If you let go of that idea of the Big Five, new possibilities will arise naturally. Other wildlife parks than the standard are suddenly interesting. You can draw your own plan, regardless of the prescribed highlights. You have an eye for more different animals.

Secondly, safaris are simplified because everyone wants to go to the same parks. In Kenya, it’s Amboseli and Masai Mara. There are indeed situations here with ten tourist buses for one lion. Amboseli has become a desolate park because of mass tourism. Dust storms, caused by all safari traffic, obstruct the view and cause nuisance to the wildlife. There are traces of jeeps everywhere through the grassland. Amboseli is particularly interesting for those who want to see how mass tourism affects the fragile nature. But there is hope for Amboseli national park. The management of the park is now in the hands of the original inhabitants of the park, the Maasai. Hopefully they run the park better than the government and the entrance fees will be used for the conservation and protection of nature and wildlife.

Kenya is not just Amboseli and Masai Mara. The country has 50 natural parks. At least about twenty are suitable for a safari. Once you’ve got the mandatory Big Five out of your head, Meru, Nyandura (Aberdare), Buffalo Springs and Mount Elgon are fantastic parks. Elephants are as good in Marsabit as they are in Amboseli. Hell’s Gate is also very special: it is the only national park in Kenya where you can cycle and walk among the wildlife. A more widespread safari tourism would be beneficial for nature in Kenya. The conservation expert in Kenya, Richard Leakey, agrees.

Kenya as a destination for whom is Kenya actually a suitable destination? Actually for two totally different groups of tourists. For those who go for the national parks with a completely organized tour with all the trim and counting. Especially look for a trip to the quieter parks and remember that cheap expensive purchase is: a good safari with a skilled driver (and also animal spotter) costs a lot of money.

For whom is Kenya actually a suitable destination? Actually for two totally different groups of tourists. For those who go for the national parks with a completely organized tour with all the trim and counting. Especially look for a trip to the quieter parks and remember that cheap expensive purchase is: a good safari with a skilled driver (and also animal spotter) costs a lot of money.

Kenya looks like an ‘old’ country: too few new investments have been made in recent decades and many accommodations, buses and trains show clear signs of wear and tear. It is sometimes some ‘faded glory’, such as the first-class station restaurant in Nairobi. There were ten years between my two visits to Kenya. “But Kenya has not changed,” suggested my table mates in the previously cited pub in Nyahururu, “only getting older.”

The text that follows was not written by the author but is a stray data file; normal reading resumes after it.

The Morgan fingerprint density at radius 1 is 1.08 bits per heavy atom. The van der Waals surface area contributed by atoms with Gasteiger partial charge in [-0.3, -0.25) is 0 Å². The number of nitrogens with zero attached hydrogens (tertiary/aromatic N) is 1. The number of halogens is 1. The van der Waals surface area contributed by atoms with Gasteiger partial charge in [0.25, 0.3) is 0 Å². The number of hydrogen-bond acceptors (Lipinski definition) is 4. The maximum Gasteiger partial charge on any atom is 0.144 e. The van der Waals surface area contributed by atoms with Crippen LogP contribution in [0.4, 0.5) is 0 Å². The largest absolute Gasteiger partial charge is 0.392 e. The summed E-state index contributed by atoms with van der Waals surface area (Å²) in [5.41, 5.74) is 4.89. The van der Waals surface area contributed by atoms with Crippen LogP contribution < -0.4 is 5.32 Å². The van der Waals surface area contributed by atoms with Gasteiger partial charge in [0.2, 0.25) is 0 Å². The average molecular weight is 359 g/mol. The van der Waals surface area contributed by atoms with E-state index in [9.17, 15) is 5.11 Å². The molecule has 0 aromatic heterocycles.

If you travel that way – with perhaps a safari you book in Nairobi – Then Kenya is suitable for those who pay attention to the grandiose landscape without necessarily wanting to race from one spectacular attraction to another. In fact, Kenyan food is a reflection of the whole country: you eat mandazis (‘oil globes’), chapatis, ugalli (made of cornmeal) and brown beans. Basic, but very filling.

An ascent of Mount Kenya, 5199 metres high, is perhaps the best illustration of the difference between ‘quiet’ travel and ‘stressed’ travel. One half of the tourists to Mount Kenya hire a local guide, for example in Naro Moru at the foot of the mountain. In a few days, you’ll hike with your Kenyan companion down the mountain sides to MacKinder’s Camp at 4,300 meters, perhaps further up to Point Lenana, or descend via the Chigoria route. The other half of the tourists hire a tour operator. It takes them from Nairobi to Mount Kenya in about five hours and rips a land rover uphill 3300 metres, where anyone can marvel at the view of the summit for an hour. After that, it’s back to Nairobi. Such a one-day excursion costs at a hundred dollars. Everyone can decide for themselves what the preference is.

What should I wear?

Safety concerns are fairly common among tourists to Kenya, particularly in Nairobi. Clothing wise, you can easily pick out the tourists. With their T-shirts, shorts and Nikes they look more shabby than the average Kenyans. Africans love dressing up nicely. They wear nice long pants, a shirt, and sometimes a jacket. If you would like to be less noticeable, you can do the same. Additionally, appropriate clothing is a sign of respect for the population.

Final impressions

The “Wazungu Express” from Mombasa to Nairobi was significantly delayed due to the derailment of a freight train on the route. I was really upset. In Nairobi I would have to change to the connecting train to Malaba, on the border with Uganda. As it looked, I was going to miss that switch. Not pleasant, because the train to Malaba only ran three times a week. If I wanted to continue by train, I would have had to wait at least two days. I spoke to the conductor about this. “Don’t worry,” he said. “If necessary, the Kenyan Railways will hire a taxi for you. It will race after the train until you have overtaken it and you can board somewhere. I’ll just call Nairobi. ” The answer filled me with disbelief. Finally we arrived in Nairobi, 45 minutes later than my connection was supposed to leave. As soon as I got out, another conductor was ready on the platform. “Are you the man for the train to Malaba?” he asked. “Good, then we can go now.” A minute later I was on my new train, chugging through the incomparable landscape of the Rift Valley towards Uganda. I was the only transfer person and they had been waiting for me for 45 minutes. I will still have to wait and see the Dutch railways NS provide such a service.

Interesting links

MagicalKenya.com
National tourism organisation of Kenya.

Kenyaweb.com
General (toeristical) information on Kenya.

Kenya Wildlife Service
National parks in Kenya

Ecotourism Kenya
Ecotourism organisation in Kenya

Eco-resorts
Eco-resorts in Kenya

The Gallman Africa Conservancy
Kuki Gallman Foundation which focuses on education and the conservation of the environment.